Keto 101: What Are Ketones — and What Is Ketosis?
By: Alison Moodie
By now you’ve probably heard about keto, the low-carb diet that promises to melt away pounds and increase energy. When you restrict carbs and load up on the right fats, you change the way your body uses energy. You go from burning glucose (aka sugar) to burning ketones for fuel. But what are ketones? And what about ketosis?
Read on for a quick primer on some keto fundementals, including the benefits of burning ketones, the different types of ketone bodies, and what it means to be in ketosis.
What are ketones?
Ketones are a type of chemical that your body makes when it starts using fat, and not carbs, for energy.
When your body can’t get glucose from carb-rich foods like bread and pasta, your liver converts fatty acids from your diet and your fat stores into ketones, an alternative source of energy.
The keto diet is one way to get your body to make ketones. On keto, you cut way down on carbs (less than five percent of your daily calories) and instead fill your plate with high-quality fats and vegetables.
Other ways to run on ketones include fasting and using up your glucose reserves by exercising.
Why are ketones a good thing?
Your body is actually built to use fat as an alternative source of fuel. For most of history, people weren’t eating three square meals a day, plus sugary snacks in between. Instead, humans would have to hunt and gather their food, and they learned to thrive when there wasn’t any food available, sometimes for days on end.
To keep going, their bodies would use stored fat for energy. Researchers are now finding that fat might be a more efficient and sustainable fuel source than sugar.
Burning ketones carries all kinds of benefits — it boosts weight loss, gives your brain instant energy, stabilizes blood sugar, lowers inflammation, and protects your heart. Learn more about the benefits of ketones and the keto diet here.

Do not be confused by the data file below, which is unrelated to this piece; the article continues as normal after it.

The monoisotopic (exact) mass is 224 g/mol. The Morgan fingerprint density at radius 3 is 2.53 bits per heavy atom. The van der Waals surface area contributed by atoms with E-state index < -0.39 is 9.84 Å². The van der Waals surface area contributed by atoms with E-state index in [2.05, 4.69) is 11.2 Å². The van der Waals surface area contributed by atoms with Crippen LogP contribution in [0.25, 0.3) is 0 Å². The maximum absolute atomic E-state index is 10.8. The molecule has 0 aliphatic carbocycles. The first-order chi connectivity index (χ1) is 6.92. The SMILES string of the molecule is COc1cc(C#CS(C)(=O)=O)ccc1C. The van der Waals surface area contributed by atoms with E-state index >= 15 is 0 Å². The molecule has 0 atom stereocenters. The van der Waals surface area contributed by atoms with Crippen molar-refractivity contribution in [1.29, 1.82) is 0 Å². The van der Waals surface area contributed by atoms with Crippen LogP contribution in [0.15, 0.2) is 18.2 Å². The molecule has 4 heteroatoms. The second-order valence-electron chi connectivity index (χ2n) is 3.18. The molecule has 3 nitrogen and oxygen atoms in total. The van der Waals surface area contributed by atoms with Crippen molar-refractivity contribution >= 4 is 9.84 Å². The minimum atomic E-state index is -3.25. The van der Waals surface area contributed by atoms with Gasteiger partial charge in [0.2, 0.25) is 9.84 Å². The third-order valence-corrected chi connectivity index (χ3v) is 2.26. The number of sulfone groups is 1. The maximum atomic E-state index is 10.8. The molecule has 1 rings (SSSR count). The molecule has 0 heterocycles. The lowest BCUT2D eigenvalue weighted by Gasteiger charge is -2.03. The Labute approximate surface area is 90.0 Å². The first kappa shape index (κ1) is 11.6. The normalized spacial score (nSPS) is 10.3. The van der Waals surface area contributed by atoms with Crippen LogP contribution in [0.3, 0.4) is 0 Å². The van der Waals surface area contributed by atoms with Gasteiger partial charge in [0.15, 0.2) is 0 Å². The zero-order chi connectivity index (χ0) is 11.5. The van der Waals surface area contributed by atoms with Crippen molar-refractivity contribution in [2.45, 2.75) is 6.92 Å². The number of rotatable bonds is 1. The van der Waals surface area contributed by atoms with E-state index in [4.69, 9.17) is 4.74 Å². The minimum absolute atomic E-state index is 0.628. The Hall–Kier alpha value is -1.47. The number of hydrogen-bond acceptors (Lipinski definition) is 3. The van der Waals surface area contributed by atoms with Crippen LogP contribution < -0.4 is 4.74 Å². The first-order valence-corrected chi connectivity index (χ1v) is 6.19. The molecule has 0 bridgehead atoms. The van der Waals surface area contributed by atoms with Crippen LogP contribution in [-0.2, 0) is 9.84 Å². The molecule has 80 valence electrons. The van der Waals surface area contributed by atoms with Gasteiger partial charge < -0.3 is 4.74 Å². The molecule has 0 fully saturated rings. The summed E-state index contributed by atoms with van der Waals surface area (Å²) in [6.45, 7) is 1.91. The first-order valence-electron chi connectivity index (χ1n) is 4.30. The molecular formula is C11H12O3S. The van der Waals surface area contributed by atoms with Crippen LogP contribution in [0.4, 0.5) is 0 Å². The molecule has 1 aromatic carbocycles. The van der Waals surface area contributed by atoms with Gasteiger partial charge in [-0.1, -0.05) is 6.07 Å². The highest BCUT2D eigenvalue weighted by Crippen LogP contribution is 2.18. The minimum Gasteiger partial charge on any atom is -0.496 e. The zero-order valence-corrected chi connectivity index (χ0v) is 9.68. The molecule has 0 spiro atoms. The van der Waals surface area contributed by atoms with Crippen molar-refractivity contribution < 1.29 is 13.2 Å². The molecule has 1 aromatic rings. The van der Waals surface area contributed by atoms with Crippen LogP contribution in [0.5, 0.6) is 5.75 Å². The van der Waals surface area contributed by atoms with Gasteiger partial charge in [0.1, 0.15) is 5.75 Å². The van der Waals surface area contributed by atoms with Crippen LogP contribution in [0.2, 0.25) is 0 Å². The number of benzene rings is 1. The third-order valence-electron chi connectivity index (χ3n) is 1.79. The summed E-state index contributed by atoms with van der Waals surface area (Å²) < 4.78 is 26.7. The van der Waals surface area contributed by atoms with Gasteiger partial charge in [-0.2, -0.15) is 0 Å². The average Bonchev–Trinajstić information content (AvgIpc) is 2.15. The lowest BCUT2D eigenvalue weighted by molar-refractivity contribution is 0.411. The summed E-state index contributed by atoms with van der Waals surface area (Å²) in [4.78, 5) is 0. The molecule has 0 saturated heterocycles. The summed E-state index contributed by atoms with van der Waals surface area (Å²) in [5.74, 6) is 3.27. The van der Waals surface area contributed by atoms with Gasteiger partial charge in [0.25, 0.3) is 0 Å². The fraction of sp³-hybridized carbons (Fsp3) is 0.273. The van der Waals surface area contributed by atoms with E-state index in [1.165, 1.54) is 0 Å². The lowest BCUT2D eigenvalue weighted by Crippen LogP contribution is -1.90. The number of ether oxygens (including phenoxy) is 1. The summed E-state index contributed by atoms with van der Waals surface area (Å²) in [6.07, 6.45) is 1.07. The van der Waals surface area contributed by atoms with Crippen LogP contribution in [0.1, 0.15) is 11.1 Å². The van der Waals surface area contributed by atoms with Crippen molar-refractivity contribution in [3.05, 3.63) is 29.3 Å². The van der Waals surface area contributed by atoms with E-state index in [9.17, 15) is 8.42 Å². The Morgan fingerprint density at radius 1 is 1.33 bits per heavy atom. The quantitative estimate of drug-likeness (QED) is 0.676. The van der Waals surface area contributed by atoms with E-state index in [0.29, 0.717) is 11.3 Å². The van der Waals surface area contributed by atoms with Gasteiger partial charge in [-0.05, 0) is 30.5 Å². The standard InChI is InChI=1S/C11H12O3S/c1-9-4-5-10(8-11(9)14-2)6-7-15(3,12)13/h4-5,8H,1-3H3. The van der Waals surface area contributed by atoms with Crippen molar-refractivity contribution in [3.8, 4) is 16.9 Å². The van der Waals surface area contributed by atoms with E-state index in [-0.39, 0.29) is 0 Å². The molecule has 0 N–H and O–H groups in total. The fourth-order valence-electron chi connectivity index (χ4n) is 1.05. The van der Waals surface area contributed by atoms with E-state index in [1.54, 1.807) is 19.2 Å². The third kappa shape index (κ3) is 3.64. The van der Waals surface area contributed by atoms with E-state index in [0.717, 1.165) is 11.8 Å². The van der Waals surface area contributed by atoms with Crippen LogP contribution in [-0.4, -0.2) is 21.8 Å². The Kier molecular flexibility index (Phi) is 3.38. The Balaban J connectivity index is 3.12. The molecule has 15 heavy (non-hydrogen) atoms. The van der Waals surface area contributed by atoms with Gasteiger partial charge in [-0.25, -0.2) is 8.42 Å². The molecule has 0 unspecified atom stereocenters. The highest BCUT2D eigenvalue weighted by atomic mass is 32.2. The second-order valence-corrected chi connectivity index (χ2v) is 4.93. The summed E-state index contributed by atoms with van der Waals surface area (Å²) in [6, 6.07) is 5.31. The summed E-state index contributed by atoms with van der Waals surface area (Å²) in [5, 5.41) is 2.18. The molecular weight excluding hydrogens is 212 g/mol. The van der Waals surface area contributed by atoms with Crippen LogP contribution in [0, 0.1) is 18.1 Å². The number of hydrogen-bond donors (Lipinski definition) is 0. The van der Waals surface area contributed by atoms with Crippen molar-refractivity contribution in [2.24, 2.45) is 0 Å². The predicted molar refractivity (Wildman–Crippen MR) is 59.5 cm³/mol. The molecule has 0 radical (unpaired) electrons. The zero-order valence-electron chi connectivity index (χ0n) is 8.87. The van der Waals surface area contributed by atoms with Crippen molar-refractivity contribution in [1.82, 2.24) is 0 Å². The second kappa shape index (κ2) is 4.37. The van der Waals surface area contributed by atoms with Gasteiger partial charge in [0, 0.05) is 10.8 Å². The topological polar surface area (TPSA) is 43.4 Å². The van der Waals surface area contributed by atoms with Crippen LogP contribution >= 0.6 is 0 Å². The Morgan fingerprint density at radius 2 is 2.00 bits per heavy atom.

Different kinds of ketones
There are three types of ketone bodies. They are:
- Acetoacetate (AcAc): This is the first type of ketone that your body makes from fatty acids.
- Beta-hydroxybutyric acid (BHB): Acetoacetate converts into beta-hydroxybutyric acid. BHB isn’t really a ketone, based on its chemical structure, but it’s still considered part of the ketone family since it works in a similar way to the others. Fun fact: Brain Octane oil, a purified form of MCT oil, is a precursor of BHB.
- Acetone: A byproduct of acetoacetate, acetone is the least abundant ketone in the blood. It exits the body through the breath or the urine.
You’ll produce more of each type the longer you fast or restrict carbs.
What about ketosis?
Ketosis simply means your body is using ketones, and not carbs, for energy. You can get into ketosis by following the keto diet. That means eating less than 50 grams of net carbs a day. You’re in ketosis when your ketone levels measure 0.8 millimoles per liter. Learn more here about how to test your ketone levels.
Are there risks to being in ketosis?
If you eat primarily fat and meat, all the time, you may start to feel lousy. Now everyone is different, and some people thrive when they’re in a permanent state of ketosis. But for most people, periodically upping their carb intake helps make the diet more sustainable. That’s where cyclical ketosis comes in. On a cyclical keto diet, you eat more clean carbs on one day of the week, to keep your body systems that need some carbs running smoothly. Learn more about cyclical ketosis here.
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